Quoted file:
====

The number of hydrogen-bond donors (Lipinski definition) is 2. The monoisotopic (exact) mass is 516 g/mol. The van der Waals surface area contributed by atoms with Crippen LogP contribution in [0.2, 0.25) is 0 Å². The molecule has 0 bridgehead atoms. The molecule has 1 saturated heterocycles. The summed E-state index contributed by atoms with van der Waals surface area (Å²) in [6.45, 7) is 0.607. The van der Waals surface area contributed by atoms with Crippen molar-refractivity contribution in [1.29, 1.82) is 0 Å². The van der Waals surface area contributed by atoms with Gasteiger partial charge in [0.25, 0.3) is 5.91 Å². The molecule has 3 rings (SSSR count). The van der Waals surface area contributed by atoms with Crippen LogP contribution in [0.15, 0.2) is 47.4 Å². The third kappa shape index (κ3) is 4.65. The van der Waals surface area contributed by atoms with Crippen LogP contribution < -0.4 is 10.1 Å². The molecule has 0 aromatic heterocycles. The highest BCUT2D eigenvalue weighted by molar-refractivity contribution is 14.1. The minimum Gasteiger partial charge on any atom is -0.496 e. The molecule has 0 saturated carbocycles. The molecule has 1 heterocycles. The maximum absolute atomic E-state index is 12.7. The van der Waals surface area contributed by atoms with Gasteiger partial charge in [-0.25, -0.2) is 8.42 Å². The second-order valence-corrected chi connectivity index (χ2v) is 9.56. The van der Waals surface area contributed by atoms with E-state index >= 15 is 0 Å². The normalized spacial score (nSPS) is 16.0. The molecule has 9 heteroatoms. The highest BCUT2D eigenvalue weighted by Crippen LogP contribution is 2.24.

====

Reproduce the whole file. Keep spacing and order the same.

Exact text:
The number of hydrogen-bond donors (Lipinski definition) is 2. The monoisotopic (exact) mass is 516 g/mol. The van der Waals surface area contributed by atoms with Crippen LogP contribution in [0.2, 0.25) is 0 Å². The molecule has 0 bridgehead atoms. The molecule has 1 saturated heterocycles. The summed E-state index contributed by atoms with van der Waals surface area (Å²) in [6.45, 7) is 0.607. The van der Waals surface area contributed by atoms with Crippen molar-refractivity contribution in [1.29, 1.82) is 0 Å². The van der Waals surface area contributed by atoms with Gasteiger partial charge in [0.25, 0.3) is 5.91 Å². The molecule has 3 rings (SSSR count). The van der Waals surface area contributed by atoms with Crippen LogP contribution in [0.15, 0.2) is 47.4 Å². The third kappa shape index (κ3) is 4.65. The van der Waals surface area contributed by atoms with Crippen LogP contribution < -0.4 is 10.1 Å². The molecule has 0 aromatic heterocycles. The highest BCUT2D eigenvalue weighted by molar-refractivity contribution is 14.1. The minimum Gasteiger partial charge on any atom is -0.496 e. The molecule has 0 saturated carbocycles. The molecule has 1 heterocycles. The maximum absolute atomic E-state index is 12.7. The van der Waals surface area contributed by atoms with Gasteiger partial charge in [-0.25, -0.2) is 8.42 Å². The second-order valence-corrected chi connectivity index (χ2v) is 9.56. The van der Waals surface area contributed by atoms with E-state index >= 15 is 0 Å². The normalized spacial score (nSPS) is 16.0. The molecule has 9 heteroatoms. The highest BCUT2D eigenvalue weighted by Crippen LogP contribution is 2.24.